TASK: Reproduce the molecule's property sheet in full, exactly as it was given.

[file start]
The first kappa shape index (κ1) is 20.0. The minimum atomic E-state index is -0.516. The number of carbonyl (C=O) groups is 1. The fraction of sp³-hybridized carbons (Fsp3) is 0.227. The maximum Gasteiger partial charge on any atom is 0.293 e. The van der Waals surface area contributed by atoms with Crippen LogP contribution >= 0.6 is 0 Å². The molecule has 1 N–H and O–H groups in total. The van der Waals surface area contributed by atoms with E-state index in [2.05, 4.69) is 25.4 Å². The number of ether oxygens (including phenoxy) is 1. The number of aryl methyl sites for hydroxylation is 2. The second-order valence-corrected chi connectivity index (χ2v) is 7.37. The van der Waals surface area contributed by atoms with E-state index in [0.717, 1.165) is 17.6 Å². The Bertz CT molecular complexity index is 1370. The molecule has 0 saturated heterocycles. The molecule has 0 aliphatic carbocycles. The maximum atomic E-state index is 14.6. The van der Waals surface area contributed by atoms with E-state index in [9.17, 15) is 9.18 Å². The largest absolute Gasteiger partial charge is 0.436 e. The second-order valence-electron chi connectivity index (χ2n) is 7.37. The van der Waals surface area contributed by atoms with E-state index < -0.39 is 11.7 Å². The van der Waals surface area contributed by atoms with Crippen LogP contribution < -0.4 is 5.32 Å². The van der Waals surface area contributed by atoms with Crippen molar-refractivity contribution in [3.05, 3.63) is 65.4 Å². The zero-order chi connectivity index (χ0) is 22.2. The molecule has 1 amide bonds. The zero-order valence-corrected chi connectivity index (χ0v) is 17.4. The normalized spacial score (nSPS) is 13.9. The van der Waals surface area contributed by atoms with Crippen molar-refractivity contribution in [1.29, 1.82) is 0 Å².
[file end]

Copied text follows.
The first kappa shape index (κ1) is 20.0. The minimum atomic E-state index is -0.516. The number of carbonyl (C=O) groups is 1. The fraction of sp³-hybridized carbons (Fsp3) is 0.227. The maximum Gasteiger partial charge on any atom is 0.293 e. The van der Waals surface area contributed by atoms with Crippen LogP contribution >= 0.6 is 0 Å². The molecule has 1 N–H and O–H groups in total. The van der Waals surface area contributed by atoms with E-state index in [2.05, 4.69) is 25.4 Å². The number of ether oxygens (including phenoxy) is 1. The number of aryl methyl sites for hydroxylation is 2. The second-order valence-corrected chi connectivity index (χ2v) is 7.37. The van der Waals surface area contributed by atoms with E-state index in [0.717, 1.165) is 17.6 Å². The Bertz CT molecular complexity index is 1370. The molecule has 0 saturated heterocycles. The molecule has 0 aliphatic carbocycles. The maximum atomic E-state index is 14.6. The van der Waals surface area contributed by atoms with E-state index in [9.17, 15) is 9.18 Å². The largest absolute Gasteiger partial charge is 0.436 e. The second-order valence-electron chi connectivity index (χ2n) is 7.37. The van der Waals surface area contributed by atoms with E-state index < -0.39 is 11.7 Å². The van der Waals surface area contributed by atoms with Crippen LogP contribution < -0.4 is 5.32 Å². The van der Waals surface area contributed by atoms with Crippen molar-refractivity contribution in [3.05, 3.63) is 65.4 Å². The zero-order chi connectivity index (χ0) is 22.2. The molecule has 1 amide bonds. The zero-order valence-corrected chi connectivity index (χ0v) is 17.4. The normalized spacial score (nSPS) is 13.9. The van der Waals surface area contributed by atoms with Crippen molar-refractivity contribution in [1.29, 1.82) is 0 Å².